Daily Dirt: Even Ty Cobb would enjoy Michael Buble
At least once a year — usually in December — I get into a discussion with someone about “the only good Christmas songs” are the old ones. That’s akin to saying the only good baseball players were the ones from Ty Cobb’s era. No, no. no. Today’s baseball players are much better than those in days of old, and in many cases, so are the Christmas songs … welcome to today’s three thoughts in Vol. 166 of the Daily Dirt.
1. A few weeks ago I offered what my four favorite contemporary Christmas songs were. I thought I’d expand that list today and include some of the older, “more traditional” songs we also hear at this time of the year.These are 10 songs — in order — that I enjoy the most as Christmas draws nigh:
- 1. “Christmas (Baby Please Come Home),” Darlene Love: I absolutely love Darlene Love’s voice, and I love it the most when she sings this modern Christmas standard.
- 2. “All I Want for Christmas Is You”, Olivia Olson: This is the song at the end of “Love Actually,” and the little girl singing it is now 29 years old.
- 3. “Feliz Navidad,” Jose Feliciano: If you don’t feel good after listening to this there is no holiday hope for you. For the record, Feliciano is now 76.
- 4. “Do They Know It’s Christmas,” Band Aid: I heard this earlier in the week on Sirius XM’s 1980s channel. It still sounds great, and it still gives me goose bumps.
- 5. “Silver Bells,” by just about anyone: The Diana Ross version is probably my favorite, but I could even listen to Michael Buble sing this classic. “Silver bells … silver bells … it’s Christmas time in the city … “
- 6. “White Christmas,” Bing Crosby: At least once a year I want to hear Bing sing this song, but there has to be snow on the ground and a chill in the air or it just doesn’t sound the same.7. “
- The Little Drummer Boy,” Bing Crosby: Another Bing classic that I like most on Christmas Eve.
- 8. “The Christmas Song,” Nat King Cole: Arguably the most famous opening line of any Christmas song … “Chestnuts roasting on an open fire”. And no one has ever performed it better than Nat King Cole.
- 9. “The Most Wonderful Time of the Year,” Andy Williams version: I could listen to Andy Williams sing the phone book. When I was young, his TV show was always one of my favorites. Williams passed away at age 84 in 2012.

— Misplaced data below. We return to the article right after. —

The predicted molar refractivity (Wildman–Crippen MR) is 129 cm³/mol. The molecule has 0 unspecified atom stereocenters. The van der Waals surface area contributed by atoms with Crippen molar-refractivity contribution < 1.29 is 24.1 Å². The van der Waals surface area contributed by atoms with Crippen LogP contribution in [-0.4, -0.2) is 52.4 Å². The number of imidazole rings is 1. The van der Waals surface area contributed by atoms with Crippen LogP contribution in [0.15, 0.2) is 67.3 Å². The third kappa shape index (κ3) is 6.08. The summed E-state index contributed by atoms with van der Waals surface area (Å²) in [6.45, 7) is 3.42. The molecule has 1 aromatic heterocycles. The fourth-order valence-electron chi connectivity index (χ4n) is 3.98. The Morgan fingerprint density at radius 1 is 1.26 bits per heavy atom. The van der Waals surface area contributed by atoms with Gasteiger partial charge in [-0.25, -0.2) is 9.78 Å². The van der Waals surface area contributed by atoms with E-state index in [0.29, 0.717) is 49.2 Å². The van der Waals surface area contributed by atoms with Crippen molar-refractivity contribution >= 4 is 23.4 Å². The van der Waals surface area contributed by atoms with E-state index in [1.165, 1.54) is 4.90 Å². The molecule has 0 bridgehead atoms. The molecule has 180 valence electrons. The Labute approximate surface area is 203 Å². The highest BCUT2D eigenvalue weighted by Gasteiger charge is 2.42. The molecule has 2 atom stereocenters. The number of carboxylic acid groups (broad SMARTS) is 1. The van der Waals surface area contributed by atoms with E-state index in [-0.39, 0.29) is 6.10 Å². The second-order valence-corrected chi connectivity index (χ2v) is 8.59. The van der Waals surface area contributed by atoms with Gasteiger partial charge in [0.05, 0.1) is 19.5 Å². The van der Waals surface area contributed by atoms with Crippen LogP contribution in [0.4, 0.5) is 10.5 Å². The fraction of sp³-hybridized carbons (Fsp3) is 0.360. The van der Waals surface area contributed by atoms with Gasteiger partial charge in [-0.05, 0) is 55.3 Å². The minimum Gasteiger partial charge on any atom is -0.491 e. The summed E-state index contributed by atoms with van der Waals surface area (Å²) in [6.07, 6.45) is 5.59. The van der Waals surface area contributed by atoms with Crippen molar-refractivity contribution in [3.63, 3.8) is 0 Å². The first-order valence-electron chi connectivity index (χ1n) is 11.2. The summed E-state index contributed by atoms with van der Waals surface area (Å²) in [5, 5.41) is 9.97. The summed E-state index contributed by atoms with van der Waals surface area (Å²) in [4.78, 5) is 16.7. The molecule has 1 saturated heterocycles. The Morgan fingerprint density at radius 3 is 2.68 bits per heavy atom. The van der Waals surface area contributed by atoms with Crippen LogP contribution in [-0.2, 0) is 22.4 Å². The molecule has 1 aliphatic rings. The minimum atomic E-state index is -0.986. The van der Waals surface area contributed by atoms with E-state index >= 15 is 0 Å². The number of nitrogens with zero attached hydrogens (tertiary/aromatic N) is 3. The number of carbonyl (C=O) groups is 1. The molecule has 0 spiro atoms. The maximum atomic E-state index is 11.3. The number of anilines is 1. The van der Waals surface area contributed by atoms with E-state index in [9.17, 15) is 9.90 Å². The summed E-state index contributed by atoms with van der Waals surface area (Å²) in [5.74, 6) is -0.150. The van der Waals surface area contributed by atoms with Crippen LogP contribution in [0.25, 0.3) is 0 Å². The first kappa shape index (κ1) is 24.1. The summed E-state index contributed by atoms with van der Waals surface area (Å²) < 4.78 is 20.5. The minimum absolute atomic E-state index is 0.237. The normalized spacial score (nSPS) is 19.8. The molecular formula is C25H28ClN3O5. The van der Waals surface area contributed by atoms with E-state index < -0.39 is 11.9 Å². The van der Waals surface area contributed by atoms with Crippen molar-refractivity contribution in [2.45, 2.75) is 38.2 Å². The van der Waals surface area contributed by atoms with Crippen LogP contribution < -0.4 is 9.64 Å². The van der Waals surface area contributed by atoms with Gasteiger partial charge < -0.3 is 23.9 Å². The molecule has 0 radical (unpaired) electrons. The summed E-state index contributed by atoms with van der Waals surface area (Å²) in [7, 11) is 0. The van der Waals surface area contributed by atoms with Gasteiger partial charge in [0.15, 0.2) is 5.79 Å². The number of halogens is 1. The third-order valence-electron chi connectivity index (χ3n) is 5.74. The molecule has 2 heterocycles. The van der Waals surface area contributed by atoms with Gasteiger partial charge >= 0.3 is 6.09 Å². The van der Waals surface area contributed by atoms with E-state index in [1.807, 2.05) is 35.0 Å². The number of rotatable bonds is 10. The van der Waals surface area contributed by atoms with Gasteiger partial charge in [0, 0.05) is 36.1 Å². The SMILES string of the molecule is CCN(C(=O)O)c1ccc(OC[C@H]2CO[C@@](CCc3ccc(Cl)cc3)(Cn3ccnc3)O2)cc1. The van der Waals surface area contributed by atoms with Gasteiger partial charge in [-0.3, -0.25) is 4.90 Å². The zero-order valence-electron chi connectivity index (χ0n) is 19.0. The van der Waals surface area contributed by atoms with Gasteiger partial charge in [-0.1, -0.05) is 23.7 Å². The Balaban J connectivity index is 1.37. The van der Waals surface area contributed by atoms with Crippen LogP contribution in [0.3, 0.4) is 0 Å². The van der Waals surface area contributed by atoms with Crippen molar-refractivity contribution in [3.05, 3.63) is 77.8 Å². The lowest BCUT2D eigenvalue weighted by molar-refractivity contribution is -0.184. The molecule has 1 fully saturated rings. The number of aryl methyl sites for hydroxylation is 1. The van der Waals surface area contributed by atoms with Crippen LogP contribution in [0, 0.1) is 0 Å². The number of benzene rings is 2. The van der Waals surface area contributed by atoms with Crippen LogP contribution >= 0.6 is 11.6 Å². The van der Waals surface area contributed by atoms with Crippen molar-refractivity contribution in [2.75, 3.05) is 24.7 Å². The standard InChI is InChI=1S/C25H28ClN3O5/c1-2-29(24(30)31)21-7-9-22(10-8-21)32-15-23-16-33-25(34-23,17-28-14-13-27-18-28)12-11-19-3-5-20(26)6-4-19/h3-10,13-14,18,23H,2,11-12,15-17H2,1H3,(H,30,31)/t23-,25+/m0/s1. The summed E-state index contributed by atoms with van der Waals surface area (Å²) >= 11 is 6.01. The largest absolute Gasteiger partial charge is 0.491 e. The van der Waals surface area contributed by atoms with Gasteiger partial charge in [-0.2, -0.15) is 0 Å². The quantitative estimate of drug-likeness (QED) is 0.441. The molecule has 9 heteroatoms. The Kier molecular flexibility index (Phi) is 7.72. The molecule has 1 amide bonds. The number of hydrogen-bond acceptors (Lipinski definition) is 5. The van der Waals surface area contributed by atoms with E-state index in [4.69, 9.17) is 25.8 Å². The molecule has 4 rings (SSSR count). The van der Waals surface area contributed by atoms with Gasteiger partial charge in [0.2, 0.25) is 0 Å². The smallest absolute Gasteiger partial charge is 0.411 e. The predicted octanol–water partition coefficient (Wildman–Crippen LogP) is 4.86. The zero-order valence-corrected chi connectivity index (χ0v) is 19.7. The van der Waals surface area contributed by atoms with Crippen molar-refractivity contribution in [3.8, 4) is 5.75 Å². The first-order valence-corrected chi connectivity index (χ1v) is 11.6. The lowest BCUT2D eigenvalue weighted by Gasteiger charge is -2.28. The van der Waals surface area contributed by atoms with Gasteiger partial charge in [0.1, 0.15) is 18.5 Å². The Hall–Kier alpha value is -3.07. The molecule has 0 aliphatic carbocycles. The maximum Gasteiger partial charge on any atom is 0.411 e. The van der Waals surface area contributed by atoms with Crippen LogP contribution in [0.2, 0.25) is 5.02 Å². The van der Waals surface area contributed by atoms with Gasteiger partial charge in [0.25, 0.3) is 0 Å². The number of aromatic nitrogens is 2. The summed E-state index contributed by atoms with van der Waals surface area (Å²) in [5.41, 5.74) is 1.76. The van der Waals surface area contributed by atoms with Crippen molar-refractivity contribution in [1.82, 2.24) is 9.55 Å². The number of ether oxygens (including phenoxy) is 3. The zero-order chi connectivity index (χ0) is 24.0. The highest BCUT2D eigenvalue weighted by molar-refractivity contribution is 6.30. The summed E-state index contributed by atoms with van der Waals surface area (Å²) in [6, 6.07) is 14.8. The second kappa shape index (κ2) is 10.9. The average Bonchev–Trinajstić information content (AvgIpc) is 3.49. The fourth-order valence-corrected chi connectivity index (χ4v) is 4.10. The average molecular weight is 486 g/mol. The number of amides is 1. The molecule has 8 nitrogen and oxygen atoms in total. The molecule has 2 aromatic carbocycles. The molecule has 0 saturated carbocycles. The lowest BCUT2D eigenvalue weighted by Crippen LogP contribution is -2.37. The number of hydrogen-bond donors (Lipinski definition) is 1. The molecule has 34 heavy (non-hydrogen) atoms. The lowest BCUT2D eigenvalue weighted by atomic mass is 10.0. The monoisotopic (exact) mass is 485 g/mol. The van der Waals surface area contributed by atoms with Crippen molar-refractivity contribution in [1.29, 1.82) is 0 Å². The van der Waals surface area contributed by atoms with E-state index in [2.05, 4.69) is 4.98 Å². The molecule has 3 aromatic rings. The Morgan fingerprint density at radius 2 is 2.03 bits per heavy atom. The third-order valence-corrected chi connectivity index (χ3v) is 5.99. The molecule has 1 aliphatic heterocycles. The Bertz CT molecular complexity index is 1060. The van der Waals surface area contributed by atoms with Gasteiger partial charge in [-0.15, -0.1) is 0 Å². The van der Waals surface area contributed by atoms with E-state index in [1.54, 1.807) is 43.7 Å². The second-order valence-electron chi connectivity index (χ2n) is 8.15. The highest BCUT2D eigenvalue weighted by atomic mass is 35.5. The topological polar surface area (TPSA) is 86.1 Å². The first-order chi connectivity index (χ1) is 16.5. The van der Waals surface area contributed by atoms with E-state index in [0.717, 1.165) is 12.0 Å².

- 10. “Auld Lang Syne,” Rod Stewart: Rod the Mod outdid himself with a tremendous album of Christmas music a few years ago. His “Auld Lang Syne” is simply tremendous. I’m not sure if it should count as a Christmas song, but it deserves some sort of a spot on this kind of holiday list.
2. Since I’m feeling rather Christmas-y today, here are some more more of my favorite lines from Christmas-themed movies:
- “Just because you can’t see something doesn’t mean it doesn’t exist.” — “The Santa Clause” (1994).
- “No one should be alone on Christmas.” — “How The Grinch Stole Christmas” (2000).
- “Just because I cannot see it, doesn’t mean I can’t believe it.” –– “The Nightmare Before Christmas” (1993).
- “I believe, I believe … it’s silly, but I believe.” — “Miracle On 34th Street” (1947).
- “Merry Christmas, you filthy animal.” — Home Alone 2: Lost In New York (1992).
3. My favorite Santa performances on the silver screen:
Gold medal: Edmund Gwenn, “Miracle on 34th Street”: This famous film has had more than one remake, but I still consider the original the best. To this day, I remember the first time I saw it, watching on a small black-and-white television. I was sitting on the living room floor of my boyhood home on a Saturday afternoon in December 1961.
Silver medal: Ed Asner, “Elf”: Seriously, Ed Asner was born to play Santa Claus.
Bronze medal: Billy Bob Thornton, “Bad Santa”: Oh why not.
Steve Fact O’ The Day Steve has all of his Christmas shopping completed.
Steve Eighinger writes daily for Muddy River News. May he have Buble on non-stop through the weekend.
Miss Clipping Out Stories to Save for Later?
Click the Purchase Story button below to order a print of this story. We will print it for you on matte photo paper to keep forever.